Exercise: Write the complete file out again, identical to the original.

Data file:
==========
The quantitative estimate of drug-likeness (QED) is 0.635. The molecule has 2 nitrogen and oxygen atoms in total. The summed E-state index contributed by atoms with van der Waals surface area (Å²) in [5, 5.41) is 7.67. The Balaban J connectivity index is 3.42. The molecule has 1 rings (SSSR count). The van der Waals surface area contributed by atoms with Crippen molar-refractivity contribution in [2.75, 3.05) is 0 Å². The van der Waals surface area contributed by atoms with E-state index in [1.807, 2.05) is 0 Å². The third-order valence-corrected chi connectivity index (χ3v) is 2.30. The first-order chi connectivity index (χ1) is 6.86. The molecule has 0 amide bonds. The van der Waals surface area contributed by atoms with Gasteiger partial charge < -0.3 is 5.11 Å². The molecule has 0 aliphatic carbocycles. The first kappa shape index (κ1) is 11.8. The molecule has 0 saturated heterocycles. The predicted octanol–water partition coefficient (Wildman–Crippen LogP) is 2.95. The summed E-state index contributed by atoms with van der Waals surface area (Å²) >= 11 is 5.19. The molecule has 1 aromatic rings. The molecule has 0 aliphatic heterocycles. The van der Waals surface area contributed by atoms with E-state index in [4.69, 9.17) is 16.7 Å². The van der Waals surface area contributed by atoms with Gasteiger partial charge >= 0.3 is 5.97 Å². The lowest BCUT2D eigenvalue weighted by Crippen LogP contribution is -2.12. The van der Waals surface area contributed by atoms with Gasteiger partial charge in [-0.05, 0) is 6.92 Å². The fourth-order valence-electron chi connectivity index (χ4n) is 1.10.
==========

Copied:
The quantitative estimate of drug-likeness (QED) is 0.635. The molecule has 2 nitrogen and oxygen atoms in total. The summed E-state index contributed by atoms with van der Waals surface area (Å²) in [5, 5.41) is 7.67. The Balaban J connectivity index is 3.42. The molecule has 1 rings (SSSR count). The van der Waals surface area contributed by atoms with Crippen molar-refractivity contribution in [2.75, 3.05) is 0 Å². The van der Waals surface area contributed by atoms with E-state index in [1.807, 2.05) is 0 Å². The third-order valence-corrected chi connectivity index (χ3v) is 2.30. The first-order chi connectivity index (χ1) is 6.86. The molecule has 0 amide bonds. The van der Waals surface area contributed by atoms with Gasteiger partial charge < -0.3 is 5.11 Å². The molecule has 0 aliphatic carbocycles. The first kappa shape index (κ1) is 11.8. The molecule has 0 saturated heterocycles. The predicted octanol–water partition coefficient (Wildman–Crippen LogP) is 2.95. The summed E-state index contributed by atoms with van der Waals surface area (Å²) >= 11 is 5.19. The molecule has 1 aromatic rings. The molecule has 0 aliphatic heterocycles. The van der Waals surface area contributed by atoms with E-state index in [4.69, 9.17) is 16.7 Å². The van der Waals surface area contributed by atoms with Gasteiger partial charge >= 0.3 is 5.97 Å². The lowest BCUT2D eigenvalue weighted by Crippen LogP contribution is -2.12. The van der Waals surface area contributed by atoms with Gasteiger partial charge in [-0.05, 0) is 6.92 Å². The fourth-order valence-electron chi connectivity index (χ4n) is 1.10.